Some of us will remember Stanley Kubrick’s masterpiece, 2001: A Space Odyssey. The film opens with a giant monolith place in the desert and a subsequent epic reaction by what is assumed to be our under evolved selves. It quickly fast forwards to the age of interstellar space travel where there is the black and red machine, Hal 9000, who aids the astronauts on their journey.
In the years since that film was first screened, the concept of Artificial Intelligence (or AI) has become a reality. In the first of a multi-part series, we explore how AI is changing the practice of Family Law, and the role of lawyers in particular.
Will artificial intelligence (AI) replace Family Lawyers? In this special series, “30 Days of AI”, we examine the evolution of AI and the potential impact for clients, family lawyers and legal commentary. By publishing legal content generated by AI we aim to gauge its effectiveness through user experience and commentary. It will be interesting to test the AI and determine if the answers and commentary generated remain static or evolve in time.
What is AI?
Before we launch in, it’s important to understand what AI really is, and what it can do in the legal system specifically.
As with all other computer-based frameworks, AI starts with various software programs/ processes, computations, and automated systems that: 1) analyze data, and 2) infer the probability of the outcome. At its simplest, an AI-based system allows users to input questions into some sort of computer user interface, and then it responds with appropriate answers.
But what is novel (and remarkable) about AI, is that with increased and more frequent use, the computer system starts to “tailor” and predictively fine-tune its responses, based on prior input and interactions.
In other words: It has the capacity to learn as it goes.
How Can AI Impact the Legal System?
When applied to the Canadian justice system, AI can take many potential forms, and its benefits can be seen in a wide range of areas. For example, when applied to Family Law specifically, it can look like:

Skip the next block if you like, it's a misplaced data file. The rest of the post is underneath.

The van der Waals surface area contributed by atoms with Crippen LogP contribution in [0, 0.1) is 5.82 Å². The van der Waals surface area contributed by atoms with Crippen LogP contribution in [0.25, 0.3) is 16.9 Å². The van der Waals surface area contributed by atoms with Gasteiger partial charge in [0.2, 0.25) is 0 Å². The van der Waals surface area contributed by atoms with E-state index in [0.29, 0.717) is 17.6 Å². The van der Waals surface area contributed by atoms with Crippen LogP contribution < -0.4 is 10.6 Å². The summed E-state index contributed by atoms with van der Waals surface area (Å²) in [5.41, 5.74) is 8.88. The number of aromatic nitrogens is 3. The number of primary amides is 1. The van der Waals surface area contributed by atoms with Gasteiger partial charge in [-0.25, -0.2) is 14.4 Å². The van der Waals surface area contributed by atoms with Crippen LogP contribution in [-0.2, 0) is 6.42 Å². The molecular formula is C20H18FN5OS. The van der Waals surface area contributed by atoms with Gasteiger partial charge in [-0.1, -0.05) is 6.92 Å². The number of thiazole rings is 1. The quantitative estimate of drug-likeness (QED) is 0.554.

- A computer platform that answers litigants’ simple questions about their legal dispute, provides them with legal information and tools, and then directs them to the appropriate online application form.
- An algorithm that guides litigants to proposed legislation and caselaw-based solutions to their legal problems, drawn partly from information found on Canadian government websites.
- An interface that allows clients to do some of their document-drafting and preparation, for filing with the court.
- A guided question-and-answer form, that allows couples to draft their own valid separation agreement.
- An interactive dispute-resolution framework, that facilitates negotiation and mediation between separated and divorcing couples, through a guided questionnaire.
These are just a few examples, from among many. Of course, AI is not intended to replace lawyers, judges, or mediators entirely. It’s merely one computer-based tool among many new strategies for streamlining some of the processes that have bogged down the justice system in the past. And there’s also hope that in the long run, the use of AI will provide litigants with more affordable options, and will increase the efficiency of the system as a whole.
Like the Hal 9000, AI is a tool that can elevate the work of humans. However, time will soon tell if it is something we should fear or if we are merely programmed to be afraid of what could come from the uncertainty of this new technology.
In our next installment in the series, we will take a look at the interesting and novel question of whether AI can – or ever should – replace the work that Family lawyers currently do for their clients.